ONE of the Borders farming community’s most “weel-kent faces”, Jack Clark, has brought his auctioneer’s hammer down on countless livestock sales across the region.
But next year will see him call time, not on another round of fierce bidding for a prize-winning tup or champion bull, but on a career that stretches back almost half a century.
Jack will step down from his role as Swan’s managing director in April, after reaching the age of 65, and take up a position as a non-executive director of parent company, John Swan & Sons.
In anticipation of Jack’s impending retirement, John Swan & Sons is to restructure its board to reflect the changing focus towards what it says is the management and development of the company’s property assets and related activities.
However, it is only the board that is being restructured to help maximise shareholder interests, with John Swan Ltd – the auctioneering subsidiary division – still committed to long-term continuity in the livestock auctioneering sector.
Jack’s successor at John Swan Ltd will be current finance director Steven Wilson, a 20-year company veteran.
Mr Wilson will assume full responsibility for John Swan Ltd with James Allen continuing as chairman.
John Swan & Sons says its board will now focus on property matters, in addition to its “over-riding responsibility as custodians of shareholder value”.
Speaking this week, Mr Wilson paid tribute to Jack for his long service: “He has been a great ambassador for our industry and well respected throughout the business community.
“He has always been a great support to me personally and I would like to thank him for that.”
A native of Lanarkshire, Jack had family connections with auctioneering firm Lawrie & Symington and has been with Swan’s since the age of 16.
He told TheSouthern he never really wanted to do anything else for a living, and, despite the many highs and lows he has witnessed over the years – he says the foot-and-mouth epidemic of 2001 was the worst – he still says there is much to be proud of, and optimistic about, when it comes to Borders farming.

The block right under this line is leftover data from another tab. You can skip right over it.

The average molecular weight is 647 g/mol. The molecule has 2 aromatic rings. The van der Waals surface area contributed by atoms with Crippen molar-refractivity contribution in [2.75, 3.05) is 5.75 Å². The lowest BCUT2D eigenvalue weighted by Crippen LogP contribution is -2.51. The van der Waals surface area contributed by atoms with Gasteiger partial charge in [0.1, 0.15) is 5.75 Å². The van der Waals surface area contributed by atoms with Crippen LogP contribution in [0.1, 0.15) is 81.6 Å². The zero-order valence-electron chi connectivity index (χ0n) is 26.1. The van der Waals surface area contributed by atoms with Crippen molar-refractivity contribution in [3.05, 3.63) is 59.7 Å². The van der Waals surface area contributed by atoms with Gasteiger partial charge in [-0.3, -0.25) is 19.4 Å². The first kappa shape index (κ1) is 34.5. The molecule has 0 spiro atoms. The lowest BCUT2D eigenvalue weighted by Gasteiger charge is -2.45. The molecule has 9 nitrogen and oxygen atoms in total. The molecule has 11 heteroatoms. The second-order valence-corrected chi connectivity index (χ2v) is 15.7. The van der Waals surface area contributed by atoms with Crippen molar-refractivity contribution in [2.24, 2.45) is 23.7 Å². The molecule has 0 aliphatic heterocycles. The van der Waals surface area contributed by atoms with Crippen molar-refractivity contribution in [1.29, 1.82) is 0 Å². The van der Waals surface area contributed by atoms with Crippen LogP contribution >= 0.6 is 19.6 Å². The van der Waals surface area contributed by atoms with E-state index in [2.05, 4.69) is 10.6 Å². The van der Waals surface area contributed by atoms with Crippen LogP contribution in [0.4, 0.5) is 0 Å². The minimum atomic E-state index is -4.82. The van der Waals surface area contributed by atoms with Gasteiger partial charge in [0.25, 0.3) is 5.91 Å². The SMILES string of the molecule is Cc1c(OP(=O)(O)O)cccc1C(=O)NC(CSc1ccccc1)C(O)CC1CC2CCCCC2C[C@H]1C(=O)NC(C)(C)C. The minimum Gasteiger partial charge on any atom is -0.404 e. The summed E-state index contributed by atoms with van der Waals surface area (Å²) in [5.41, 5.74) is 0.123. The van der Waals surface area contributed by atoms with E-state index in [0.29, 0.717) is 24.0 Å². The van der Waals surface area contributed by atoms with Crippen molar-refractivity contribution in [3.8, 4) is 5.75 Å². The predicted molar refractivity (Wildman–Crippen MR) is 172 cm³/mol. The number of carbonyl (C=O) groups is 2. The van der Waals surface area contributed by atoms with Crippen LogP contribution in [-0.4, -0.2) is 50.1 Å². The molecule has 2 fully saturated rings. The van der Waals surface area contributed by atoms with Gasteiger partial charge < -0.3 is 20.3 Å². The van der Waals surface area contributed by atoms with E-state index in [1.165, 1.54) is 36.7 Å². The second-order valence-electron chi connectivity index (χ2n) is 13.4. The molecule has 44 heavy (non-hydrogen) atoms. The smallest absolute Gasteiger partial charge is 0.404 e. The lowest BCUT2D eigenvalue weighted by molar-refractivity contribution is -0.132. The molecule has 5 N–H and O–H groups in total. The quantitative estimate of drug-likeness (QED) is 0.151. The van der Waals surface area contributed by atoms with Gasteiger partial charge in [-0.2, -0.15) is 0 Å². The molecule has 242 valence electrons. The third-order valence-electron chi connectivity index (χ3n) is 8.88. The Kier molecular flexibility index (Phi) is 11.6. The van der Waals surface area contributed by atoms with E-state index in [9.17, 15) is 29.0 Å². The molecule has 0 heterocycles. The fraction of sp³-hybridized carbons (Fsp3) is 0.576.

“Things may have changed over the years since I first came into the business, but the basic principle remains the same in auctioneering – to provide a service equally relevant to both buyers and sellers.
“And it has been a privilege to have been involved in this industry for this length of time and I have been very fortunate that it has been in what is, and remains, one of the best livestock regions of the UK,” he told us.
“Livestock auctions remain the only transparent price-setting structure for the agricultural producer.”
As for what the future holds for Borders farming, Jack, who has been managing director for two decades, says much will hinge on keeping the livestock population – cattle and sheep – on marginal land areas to maintain grass and rougher ground in the right condition.
“What better way is there of keeping the hills in good condition than having livestock on them?” he said.
“But there has to be a return for the owner of sheep and cattle doing that important job and much will depend on the CAP [Common Agricultural Policy] review.”
While his shift to being a non-executive director will still see him involved in the industry he has cared passionately about for almost his entire life, it will free up a bit more of his time. Asked what his plans were, Jack replied: “There’s a few things that will keep me busy – I’m still a laddie at a bad age!”